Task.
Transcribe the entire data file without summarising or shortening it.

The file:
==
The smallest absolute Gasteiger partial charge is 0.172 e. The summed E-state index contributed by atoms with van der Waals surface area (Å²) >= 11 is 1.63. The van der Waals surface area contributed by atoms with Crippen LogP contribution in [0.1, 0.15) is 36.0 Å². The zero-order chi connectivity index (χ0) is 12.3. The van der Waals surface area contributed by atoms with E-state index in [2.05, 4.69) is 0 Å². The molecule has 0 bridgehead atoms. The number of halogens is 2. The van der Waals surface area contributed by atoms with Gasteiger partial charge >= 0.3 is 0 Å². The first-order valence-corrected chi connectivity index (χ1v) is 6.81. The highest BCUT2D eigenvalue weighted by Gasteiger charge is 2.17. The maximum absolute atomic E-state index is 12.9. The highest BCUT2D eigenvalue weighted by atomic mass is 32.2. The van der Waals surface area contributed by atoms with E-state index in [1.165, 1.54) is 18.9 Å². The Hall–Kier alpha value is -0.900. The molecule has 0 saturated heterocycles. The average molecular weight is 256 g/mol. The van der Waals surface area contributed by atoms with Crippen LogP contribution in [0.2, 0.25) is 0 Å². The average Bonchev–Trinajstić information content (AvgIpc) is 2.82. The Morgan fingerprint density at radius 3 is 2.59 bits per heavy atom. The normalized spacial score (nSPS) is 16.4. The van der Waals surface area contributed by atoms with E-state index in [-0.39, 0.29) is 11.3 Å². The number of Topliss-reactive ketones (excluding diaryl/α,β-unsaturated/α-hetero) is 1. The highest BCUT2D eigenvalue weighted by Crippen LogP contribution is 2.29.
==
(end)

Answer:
The smallest absolute Gasteiger partial charge is 0.172 e. The summed E-state index contributed by atoms with van der Waals surface area (Å²) >= 11 is 1.63. The van der Waals surface area contributed by atoms with Crippen LogP contribution in [0.1, 0.15) is 36.0 Å². The zero-order chi connectivity index (χ0) is 12.3. The van der Waals surface area contributed by atoms with E-state index in [2.05, 4.69) is 0 Å². The molecule has 0 bridgehead atoms. The number of halogens is 2. The van der Waals surface area contributed by atoms with Gasteiger partial charge >= 0.3 is 0 Å². The first-order valence-corrected chi connectivity index (χ1v) is 6.81. The highest BCUT2D eigenvalue weighted by Gasteiger charge is 2.17. The maximum absolute atomic E-state index is 12.9. The highest BCUT2D eigenvalue weighted by atomic mass is 32.2. The van der Waals surface area contributed by atoms with E-state index in [1.165, 1.54) is 18.9 Å². The Hall–Kier alpha value is -0.900. The molecule has 0 saturated heterocycles. The average molecular weight is 256 g/mol. The van der Waals surface area contributed by atoms with Crippen LogP contribution in [0.2, 0.25) is 0 Å². The average Bonchev–Trinajstić information content (AvgIpc) is 2.82. The Morgan fingerprint density at radius 3 is 2.59 bits per heavy atom. The normalized spacial score (nSPS) is 16.4. The van der Waals surface area contributed by atoms with E-state index in [-0.39, 0.29) is 11.3 Å². The number of Topliss-reactive ketones (excluding diaryl/α,β-unsaturated/α-hetero) is 1. The highest BCUT2D eigenvalue weighted by Crippen LogP contribution is 2.29.